Summary (Magill's Survey of American Literature, Revised Edition)
The Salt Eaters chronicles the mental crisis of Velma Henry, a community activist, and efforts to restore her to health. Minnie Ransom is the faith healer who employs nontraditional methods to mend her disturbed client. The treatment takes place in a medical facility where skeptical interns and traditional medical professionals witness the healing as if in attendance at a theatrical performance. Velma, shaky, dirty, vulnerable, and underdressed in a hospital gown, is seated before the aged healer Minnie, who is swaddled in flowing robes and adorned in handcrafted ornaments. Face to face they appear in stark contrast: young and old, naked and clothed, insane and sane. The initial response of their audience to the scene is one of boredom as changes do not occur quickly enough for them to record on their clipboards, but the slow pace of the healing allows Velma, in a series of flashbacks, to review events leading up to her breakdown.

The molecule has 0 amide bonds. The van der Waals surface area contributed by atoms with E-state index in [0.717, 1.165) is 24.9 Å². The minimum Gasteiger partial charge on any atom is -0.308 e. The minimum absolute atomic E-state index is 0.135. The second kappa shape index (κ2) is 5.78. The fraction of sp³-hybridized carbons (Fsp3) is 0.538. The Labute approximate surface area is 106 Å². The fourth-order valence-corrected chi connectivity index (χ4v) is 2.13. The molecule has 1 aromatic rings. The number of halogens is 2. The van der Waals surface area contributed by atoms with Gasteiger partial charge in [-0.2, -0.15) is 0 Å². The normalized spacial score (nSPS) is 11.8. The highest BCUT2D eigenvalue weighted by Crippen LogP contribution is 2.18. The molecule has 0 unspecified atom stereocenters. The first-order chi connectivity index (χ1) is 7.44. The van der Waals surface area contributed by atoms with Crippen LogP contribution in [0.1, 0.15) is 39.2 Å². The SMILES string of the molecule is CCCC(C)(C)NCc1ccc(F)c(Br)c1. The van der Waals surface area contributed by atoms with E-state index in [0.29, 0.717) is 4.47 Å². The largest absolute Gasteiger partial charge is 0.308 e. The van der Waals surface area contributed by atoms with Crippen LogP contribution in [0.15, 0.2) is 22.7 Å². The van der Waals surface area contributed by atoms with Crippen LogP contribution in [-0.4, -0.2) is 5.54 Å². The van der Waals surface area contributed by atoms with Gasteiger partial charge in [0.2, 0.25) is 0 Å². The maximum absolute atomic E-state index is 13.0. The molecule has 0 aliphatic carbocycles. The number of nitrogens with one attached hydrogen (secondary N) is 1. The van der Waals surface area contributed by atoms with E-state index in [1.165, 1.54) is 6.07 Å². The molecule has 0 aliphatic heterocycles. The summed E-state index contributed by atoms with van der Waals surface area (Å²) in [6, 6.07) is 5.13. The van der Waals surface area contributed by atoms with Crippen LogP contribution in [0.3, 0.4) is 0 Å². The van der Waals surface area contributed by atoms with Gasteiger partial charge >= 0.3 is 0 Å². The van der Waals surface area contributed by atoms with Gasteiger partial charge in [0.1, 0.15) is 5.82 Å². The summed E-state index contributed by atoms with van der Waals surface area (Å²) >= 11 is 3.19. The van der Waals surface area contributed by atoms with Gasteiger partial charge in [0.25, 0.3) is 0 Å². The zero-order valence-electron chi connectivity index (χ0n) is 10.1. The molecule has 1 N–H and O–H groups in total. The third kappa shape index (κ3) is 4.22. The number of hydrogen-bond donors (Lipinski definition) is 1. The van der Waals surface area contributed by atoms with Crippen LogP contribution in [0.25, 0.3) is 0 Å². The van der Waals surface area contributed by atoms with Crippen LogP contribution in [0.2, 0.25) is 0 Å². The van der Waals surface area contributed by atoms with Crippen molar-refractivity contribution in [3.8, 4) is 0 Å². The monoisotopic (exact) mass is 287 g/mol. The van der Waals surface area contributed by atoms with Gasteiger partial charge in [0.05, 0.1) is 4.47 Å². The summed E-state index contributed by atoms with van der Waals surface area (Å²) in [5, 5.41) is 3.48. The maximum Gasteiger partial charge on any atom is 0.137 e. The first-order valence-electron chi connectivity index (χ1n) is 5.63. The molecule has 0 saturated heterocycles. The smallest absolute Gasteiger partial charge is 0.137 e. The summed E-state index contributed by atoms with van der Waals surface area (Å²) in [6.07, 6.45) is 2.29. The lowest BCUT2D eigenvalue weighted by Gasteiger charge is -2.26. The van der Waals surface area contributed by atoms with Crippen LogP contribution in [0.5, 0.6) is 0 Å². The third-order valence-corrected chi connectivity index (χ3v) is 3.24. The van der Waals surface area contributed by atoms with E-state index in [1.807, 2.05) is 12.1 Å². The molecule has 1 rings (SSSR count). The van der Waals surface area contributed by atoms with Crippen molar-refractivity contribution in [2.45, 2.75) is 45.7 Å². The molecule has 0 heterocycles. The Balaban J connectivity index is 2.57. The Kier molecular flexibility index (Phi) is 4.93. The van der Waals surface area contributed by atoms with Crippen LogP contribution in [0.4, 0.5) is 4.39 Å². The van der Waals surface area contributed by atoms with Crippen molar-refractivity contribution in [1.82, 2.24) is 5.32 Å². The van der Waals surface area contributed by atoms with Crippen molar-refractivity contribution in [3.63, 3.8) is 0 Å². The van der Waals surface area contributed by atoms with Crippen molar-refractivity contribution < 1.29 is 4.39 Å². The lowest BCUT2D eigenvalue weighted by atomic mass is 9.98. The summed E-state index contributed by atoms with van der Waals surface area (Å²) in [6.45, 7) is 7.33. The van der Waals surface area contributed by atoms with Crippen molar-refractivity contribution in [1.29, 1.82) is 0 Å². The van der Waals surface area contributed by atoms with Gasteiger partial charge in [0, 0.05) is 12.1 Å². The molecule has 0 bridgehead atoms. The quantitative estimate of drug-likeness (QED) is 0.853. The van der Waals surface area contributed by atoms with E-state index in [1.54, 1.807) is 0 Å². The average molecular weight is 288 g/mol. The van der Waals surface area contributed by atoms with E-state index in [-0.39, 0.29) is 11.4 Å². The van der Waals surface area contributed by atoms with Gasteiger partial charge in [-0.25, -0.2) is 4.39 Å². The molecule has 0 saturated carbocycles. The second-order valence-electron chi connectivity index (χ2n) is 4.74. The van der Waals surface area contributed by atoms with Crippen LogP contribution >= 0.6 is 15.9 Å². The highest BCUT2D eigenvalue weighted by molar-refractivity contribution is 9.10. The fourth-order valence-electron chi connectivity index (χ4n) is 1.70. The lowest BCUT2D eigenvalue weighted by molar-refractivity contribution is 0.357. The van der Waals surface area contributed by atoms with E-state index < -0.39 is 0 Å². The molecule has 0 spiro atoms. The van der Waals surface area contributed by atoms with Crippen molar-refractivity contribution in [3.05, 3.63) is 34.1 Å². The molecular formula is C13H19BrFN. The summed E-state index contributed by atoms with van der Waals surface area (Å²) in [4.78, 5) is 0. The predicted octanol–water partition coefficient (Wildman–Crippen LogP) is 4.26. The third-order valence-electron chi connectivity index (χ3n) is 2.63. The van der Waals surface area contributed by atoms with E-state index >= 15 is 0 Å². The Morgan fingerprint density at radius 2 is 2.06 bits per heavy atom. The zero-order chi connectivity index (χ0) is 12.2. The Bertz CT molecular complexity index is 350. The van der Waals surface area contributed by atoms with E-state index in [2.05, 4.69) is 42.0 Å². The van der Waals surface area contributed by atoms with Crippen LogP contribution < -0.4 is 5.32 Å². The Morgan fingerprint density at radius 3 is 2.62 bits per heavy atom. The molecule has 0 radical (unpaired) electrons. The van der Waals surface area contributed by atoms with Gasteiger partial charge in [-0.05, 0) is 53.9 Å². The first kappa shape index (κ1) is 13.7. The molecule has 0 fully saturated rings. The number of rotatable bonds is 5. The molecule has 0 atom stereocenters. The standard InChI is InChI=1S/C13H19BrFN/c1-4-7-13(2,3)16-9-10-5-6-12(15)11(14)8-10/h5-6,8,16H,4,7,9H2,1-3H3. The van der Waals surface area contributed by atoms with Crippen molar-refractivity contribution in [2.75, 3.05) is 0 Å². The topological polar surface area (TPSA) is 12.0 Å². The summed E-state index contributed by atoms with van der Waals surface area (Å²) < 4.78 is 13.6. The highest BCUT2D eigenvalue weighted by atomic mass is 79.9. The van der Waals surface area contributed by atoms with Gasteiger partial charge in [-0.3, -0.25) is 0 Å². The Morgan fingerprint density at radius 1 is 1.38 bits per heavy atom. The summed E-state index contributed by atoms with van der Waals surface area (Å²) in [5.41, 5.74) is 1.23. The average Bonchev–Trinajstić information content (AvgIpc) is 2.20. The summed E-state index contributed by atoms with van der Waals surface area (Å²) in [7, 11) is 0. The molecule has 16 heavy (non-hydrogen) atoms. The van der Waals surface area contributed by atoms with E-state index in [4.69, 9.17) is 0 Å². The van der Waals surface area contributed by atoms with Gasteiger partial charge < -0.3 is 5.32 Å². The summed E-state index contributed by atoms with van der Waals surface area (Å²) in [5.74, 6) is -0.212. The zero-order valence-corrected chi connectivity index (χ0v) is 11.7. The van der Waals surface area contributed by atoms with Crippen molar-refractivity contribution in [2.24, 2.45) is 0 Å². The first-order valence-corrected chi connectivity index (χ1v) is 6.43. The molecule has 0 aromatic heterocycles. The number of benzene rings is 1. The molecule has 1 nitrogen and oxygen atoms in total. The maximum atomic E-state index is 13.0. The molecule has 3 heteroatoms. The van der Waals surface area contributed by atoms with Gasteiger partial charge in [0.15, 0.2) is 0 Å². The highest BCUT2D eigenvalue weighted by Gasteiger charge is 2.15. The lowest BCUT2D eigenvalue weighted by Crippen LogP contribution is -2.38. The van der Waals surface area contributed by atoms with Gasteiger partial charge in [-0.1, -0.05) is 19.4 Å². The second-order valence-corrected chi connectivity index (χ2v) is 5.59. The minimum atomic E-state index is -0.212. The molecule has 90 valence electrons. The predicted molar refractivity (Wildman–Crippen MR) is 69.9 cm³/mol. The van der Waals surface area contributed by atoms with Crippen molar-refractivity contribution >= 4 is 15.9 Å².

Renowned for its experimental form, the novel avoids a strict chronological approach to narration. Instead it allows portions of random events to appear, some coherent and indicative of Velma’s earlier cogent sensibility, and some verging on the incomprehensible, revelatory of her break with reality. It is a journey through, and a record of, the mental landscape of a woman whose life’s mission is noble (to revive a black community through positive social action) but who faces opposition so brutal and destructive...
(The entire section is 513 words.)
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Summary (Masterplots II: American Fiction Series, Revised Edition)
The Salt Eaters tells the story of Velma Henry, a bone-weary, despairing black woman whose marriage is on the skids and who has begun to falter seriously as she attempts to juggle a commitment to social activism, a career, and life as a wife and mother. In addition to being the story of Velma, the novel tells a larger story of African Americans in the late twentieth century as they come to grips with themselves, their country, and the world.